Certain statements in this press release that are neither reported financial results nor other historical information are forward-looking statements, including but not limited to, statements that are predictions of, or indicate future events, trends, plans or objectives. Undue reliance should not be placed on such statements because, by their nature, they are subject to known and unknown risks and uncertainties, and can be affected by other factors that could cause actual results, as well as the plans and objectives of Schering AG Germany, or its US affiliate, Berlex Laboratories, Inc., to differ materially from those expressed or implied in the forward-looking statements. Certain factors that may cause such differences are discussed in our Form 20-F registration statement. Schering AG Germany and Berlex Laboratories undertake no obligation to update publicly or revise any of these forward-looking statements, whether to reflect new information or future events or circumstances or otherwise.

For Millennium:
This press release contains "forward-looking statements," including statements about our growth and future operating results, discovery and development of products, potential acquisitions, strategic alliances and intellectual property. Various risks may cause Millennium's actual results to differ materially, including: adverse results in our drug discovery and clinical development processes; failure to obtain patent protection for our discoveries; commercial limitations imposed by patents owned or controlled by third parties; our dependence upon strategic alliance partners to develop and commercialize products and services based on our work; difficulties or delays in obtaining regulatory approvals to market products and services resulting from our development efforts; and the requirement for substantial funding to conduct research and development and to expand commercialization activities. For a further list and description of the risks and uncertainties we face, see the reports we have filed with the Securities and Exchange Commission. We disclaim any intention or obligation to update or revise any forward-looking statements, whether as a result of new information, future events or otherwise.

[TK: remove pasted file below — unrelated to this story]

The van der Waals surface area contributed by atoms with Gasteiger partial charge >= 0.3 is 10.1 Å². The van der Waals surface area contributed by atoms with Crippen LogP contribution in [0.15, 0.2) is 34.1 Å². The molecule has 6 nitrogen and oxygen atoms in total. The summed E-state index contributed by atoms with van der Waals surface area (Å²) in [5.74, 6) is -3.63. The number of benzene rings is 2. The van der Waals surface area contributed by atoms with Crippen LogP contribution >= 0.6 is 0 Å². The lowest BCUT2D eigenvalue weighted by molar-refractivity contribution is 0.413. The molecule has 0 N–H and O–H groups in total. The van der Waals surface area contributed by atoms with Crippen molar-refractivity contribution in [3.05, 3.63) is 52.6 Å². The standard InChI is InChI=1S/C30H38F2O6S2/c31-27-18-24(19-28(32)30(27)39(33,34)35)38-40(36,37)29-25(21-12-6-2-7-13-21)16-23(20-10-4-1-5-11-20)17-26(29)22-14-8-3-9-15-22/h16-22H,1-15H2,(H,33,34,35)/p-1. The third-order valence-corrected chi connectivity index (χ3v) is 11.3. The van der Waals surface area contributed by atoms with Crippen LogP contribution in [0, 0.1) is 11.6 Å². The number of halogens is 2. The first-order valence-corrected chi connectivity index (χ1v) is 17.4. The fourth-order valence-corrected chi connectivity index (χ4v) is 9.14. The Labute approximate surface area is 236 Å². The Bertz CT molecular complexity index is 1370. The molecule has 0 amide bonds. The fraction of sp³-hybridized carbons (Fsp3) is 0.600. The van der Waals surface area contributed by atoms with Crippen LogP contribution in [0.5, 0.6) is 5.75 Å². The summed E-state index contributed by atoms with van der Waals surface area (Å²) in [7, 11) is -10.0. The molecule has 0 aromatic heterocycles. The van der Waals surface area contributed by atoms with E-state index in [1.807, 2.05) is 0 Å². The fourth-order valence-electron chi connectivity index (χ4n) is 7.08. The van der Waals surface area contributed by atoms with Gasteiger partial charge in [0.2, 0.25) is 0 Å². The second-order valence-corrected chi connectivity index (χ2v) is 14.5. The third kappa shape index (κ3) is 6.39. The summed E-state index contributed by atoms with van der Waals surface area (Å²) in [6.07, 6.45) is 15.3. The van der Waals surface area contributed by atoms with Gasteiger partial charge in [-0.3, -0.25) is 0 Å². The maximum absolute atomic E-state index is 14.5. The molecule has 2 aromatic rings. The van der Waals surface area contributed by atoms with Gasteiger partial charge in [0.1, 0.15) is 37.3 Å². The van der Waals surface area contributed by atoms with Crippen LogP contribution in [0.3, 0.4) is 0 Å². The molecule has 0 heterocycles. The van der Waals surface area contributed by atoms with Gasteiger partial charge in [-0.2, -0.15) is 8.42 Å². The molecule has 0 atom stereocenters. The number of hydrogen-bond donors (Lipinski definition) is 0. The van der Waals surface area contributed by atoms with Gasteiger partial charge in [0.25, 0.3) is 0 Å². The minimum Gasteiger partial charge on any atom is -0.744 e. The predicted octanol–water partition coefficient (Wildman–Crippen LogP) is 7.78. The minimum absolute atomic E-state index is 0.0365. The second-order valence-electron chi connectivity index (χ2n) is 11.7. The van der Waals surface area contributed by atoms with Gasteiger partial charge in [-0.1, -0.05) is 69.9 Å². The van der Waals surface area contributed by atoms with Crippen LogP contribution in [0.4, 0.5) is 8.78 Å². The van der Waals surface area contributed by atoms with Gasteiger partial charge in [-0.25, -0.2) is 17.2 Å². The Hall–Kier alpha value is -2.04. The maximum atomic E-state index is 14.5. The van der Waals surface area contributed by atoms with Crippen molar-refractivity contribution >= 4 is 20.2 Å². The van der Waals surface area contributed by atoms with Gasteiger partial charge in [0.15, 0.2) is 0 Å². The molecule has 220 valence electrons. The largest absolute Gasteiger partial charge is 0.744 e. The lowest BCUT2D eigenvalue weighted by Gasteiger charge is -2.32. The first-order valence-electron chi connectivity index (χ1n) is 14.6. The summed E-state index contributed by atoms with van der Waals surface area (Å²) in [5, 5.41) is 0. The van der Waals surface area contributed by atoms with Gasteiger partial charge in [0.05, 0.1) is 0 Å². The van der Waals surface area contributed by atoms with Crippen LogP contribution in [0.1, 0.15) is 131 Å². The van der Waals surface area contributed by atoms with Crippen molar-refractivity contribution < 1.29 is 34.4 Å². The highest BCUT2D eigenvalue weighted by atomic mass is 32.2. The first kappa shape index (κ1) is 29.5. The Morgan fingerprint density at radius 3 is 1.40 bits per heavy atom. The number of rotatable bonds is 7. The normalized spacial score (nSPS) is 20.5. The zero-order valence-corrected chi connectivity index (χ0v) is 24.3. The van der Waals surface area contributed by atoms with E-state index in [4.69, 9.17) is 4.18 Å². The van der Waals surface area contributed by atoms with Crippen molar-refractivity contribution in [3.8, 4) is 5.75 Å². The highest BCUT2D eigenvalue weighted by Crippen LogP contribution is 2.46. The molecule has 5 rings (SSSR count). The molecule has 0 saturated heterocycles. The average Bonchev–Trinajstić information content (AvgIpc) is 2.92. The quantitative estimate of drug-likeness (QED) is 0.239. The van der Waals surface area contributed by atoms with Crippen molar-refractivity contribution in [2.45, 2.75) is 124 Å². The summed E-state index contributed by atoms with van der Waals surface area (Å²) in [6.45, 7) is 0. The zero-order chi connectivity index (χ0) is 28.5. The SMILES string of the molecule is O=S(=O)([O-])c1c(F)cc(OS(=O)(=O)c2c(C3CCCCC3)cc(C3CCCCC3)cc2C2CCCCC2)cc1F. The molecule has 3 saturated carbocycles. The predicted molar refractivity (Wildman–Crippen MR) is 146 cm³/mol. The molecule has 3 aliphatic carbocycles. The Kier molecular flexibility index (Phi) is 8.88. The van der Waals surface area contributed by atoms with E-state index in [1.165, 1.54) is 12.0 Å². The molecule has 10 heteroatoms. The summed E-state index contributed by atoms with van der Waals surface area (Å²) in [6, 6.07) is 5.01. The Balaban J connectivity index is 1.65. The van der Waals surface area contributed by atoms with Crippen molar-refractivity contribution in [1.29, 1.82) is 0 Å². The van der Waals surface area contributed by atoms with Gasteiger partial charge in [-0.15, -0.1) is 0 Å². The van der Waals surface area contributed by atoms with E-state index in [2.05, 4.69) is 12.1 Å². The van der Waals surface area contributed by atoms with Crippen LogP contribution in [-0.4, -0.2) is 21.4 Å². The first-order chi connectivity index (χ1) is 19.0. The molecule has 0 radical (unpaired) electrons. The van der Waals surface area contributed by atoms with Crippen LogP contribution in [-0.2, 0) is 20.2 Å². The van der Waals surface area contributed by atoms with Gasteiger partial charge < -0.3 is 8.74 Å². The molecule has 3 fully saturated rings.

For ILEX:
For ILEX: Certain statements contained herein, including the statements relating to and the marketing and distribution of Campath, are "forward-looking" statements (as such term is defined in the Private Securities Litigation Reform Act of 1995). Because such statements include risks and uncertainties, actual results may differ materially from those expressed or implied by such forward-looking statements. Factors that could cause actual results to differ materially from those expressed or implied by such forward-looking statements include, but are not limited to, the early stage of the ILEX's compounds under development; risks in technology and product development; failure to successfully complete clinical trials; failure to receive market clearance from regulatory agencies, including the FDA; dependence on third parties and partners and those risks described in ILEX's Form S-3 filed March 8, 2000 (Commission file #333-32000), and ILEX's Annual Report on Form 10-K for the year ended December 31, 2000, and in other filings made by ILEX with the SEC. ILEX disclaims any obligation to update these forward-looking statements.

Contacts:
Berlex Laboratories Inc.
Rich Salem (media):973-487-2371
Joanne Marion (investor):973-487-2164

Millennium Pharmaceuticals Inc.
Maureen Suda (media):617-551-2959
Clare Midgley (investor):617-679-7480

ILEX Oncology Inc.
Jill Scoggins (media):210-949-8687
Ann Stevens (investor):210-949-8230

To schedule interviews
Jeffrey Sholemson:312-856-8805
Chelsea Carlson:212-601-8041

Porter Novelli